A complex and multifaceted endeavor as special organizations, police and the army join hands to help curb the drug pandemic at American Corner Maseru on the 16th November. It is crucial to approach the issue of drug use among youth through a comprehensive and holistic lens, involving education, prevention programs, mental health support, and community involvement to address the various factors contributing to substance abuse. Early intervention and support can play a crucial role in mitigating the negative impacts on youth.
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A representative from Mokhosi Oa ‘Mangoana (MOM) Mrs. Pontšo Tumisi, stressed that she has been on a journey of trying to prevent drugs spread for 3 years, “In the age of meth and other illegally manufactured synthetics, the danger associated with experimental drugs is greater than ever,” they have turned children into slaves. “Children who go to great schools delay giving into drug use pressure, tobacco, or any other kind of drug. That is why investing in good education is a good start. It is wise to prepare our children from a tender age for an era when drugs may be offered to them so that they know how to stand their ground and say no!”
She further alluded that drug abuse prevention starts with parents learning how to talk to their children about difficult topics. “It is not easy navigating relationships with kids, especially if they are navigating their own complex situations like addiction. She said that drug addiction does not only affect the user but the family at large. As a parent she has knocked on every door to seek help for addicts but with no luck, however LMPS and LDF coming on board has shed some light and hope. “Parents who have children struggling with addiction have a unique set of difficulties. They’re constantly plagued by worry about their safety and wellbeing. They may feel responsible for their child’s path and wonder where they went wrong.”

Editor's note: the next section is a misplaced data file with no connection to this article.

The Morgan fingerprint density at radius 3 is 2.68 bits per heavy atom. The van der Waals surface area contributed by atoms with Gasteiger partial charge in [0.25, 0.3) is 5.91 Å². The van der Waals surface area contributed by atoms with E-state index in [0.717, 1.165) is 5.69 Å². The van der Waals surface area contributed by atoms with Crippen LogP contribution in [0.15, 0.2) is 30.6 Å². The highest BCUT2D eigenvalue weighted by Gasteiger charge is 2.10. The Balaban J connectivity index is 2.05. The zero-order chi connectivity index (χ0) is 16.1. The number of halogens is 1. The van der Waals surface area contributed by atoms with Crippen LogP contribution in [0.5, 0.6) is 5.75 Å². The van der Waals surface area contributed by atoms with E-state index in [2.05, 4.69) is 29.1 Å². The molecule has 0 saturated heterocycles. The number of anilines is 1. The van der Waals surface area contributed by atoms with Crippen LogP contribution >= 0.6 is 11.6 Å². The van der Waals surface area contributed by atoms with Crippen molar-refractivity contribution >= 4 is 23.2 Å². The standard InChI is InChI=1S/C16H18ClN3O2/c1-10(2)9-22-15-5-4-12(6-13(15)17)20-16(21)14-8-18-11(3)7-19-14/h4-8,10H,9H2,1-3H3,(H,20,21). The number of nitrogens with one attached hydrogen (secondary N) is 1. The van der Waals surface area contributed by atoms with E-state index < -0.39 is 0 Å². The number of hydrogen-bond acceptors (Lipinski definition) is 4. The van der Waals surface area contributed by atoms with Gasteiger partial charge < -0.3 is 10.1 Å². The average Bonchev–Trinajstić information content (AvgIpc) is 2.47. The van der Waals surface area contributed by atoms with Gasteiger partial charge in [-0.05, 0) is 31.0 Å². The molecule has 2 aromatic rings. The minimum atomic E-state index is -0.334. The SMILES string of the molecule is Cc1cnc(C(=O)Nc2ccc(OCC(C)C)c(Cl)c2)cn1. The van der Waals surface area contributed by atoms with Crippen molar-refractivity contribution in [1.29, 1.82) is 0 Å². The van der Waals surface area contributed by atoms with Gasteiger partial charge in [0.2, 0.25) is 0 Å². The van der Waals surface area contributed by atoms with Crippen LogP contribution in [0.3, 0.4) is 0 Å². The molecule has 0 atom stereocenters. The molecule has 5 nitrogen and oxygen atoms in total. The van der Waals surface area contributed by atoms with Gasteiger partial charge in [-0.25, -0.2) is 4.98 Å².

“No matter the words uttered to describe drug addiction, its effects on family, friends and others are often devastating and heartbreaking to witness. The physical, psychological and spiritual dimensions of addiction give the addict a sort of tunnel vision, they will spare no expense in keeping their substance abuse going–even if it means putting those they love the most on the back burner”, She said.
It is easy to think of various ways drug addiction affects the person using substances. As addiction progresses, its impact gets even worse with time. Addiction can have both short- and long-term health effects, which are: losing a job, increasing financial troubles, and run-ins with the law. The effects of active addiction stretch out far beyond the person using substances. Immediate family members are also affected when their loved one has a drug or alcohol problem. Whether it’s a child, parent, or spouse, addiction alters the lives of anyone who loves that person. Addiction affects the entire family in many ways.
The specific effects depend on which person in the family unit has a problem. Relationships, finances, safety, and more are all at risk. “We need to develop educational programs to raise awareness about the dangers of drug addiction and its impact on individuals and communities. Engage in outreach activities in schools, which we are already doing, community centers, and other public spaces.”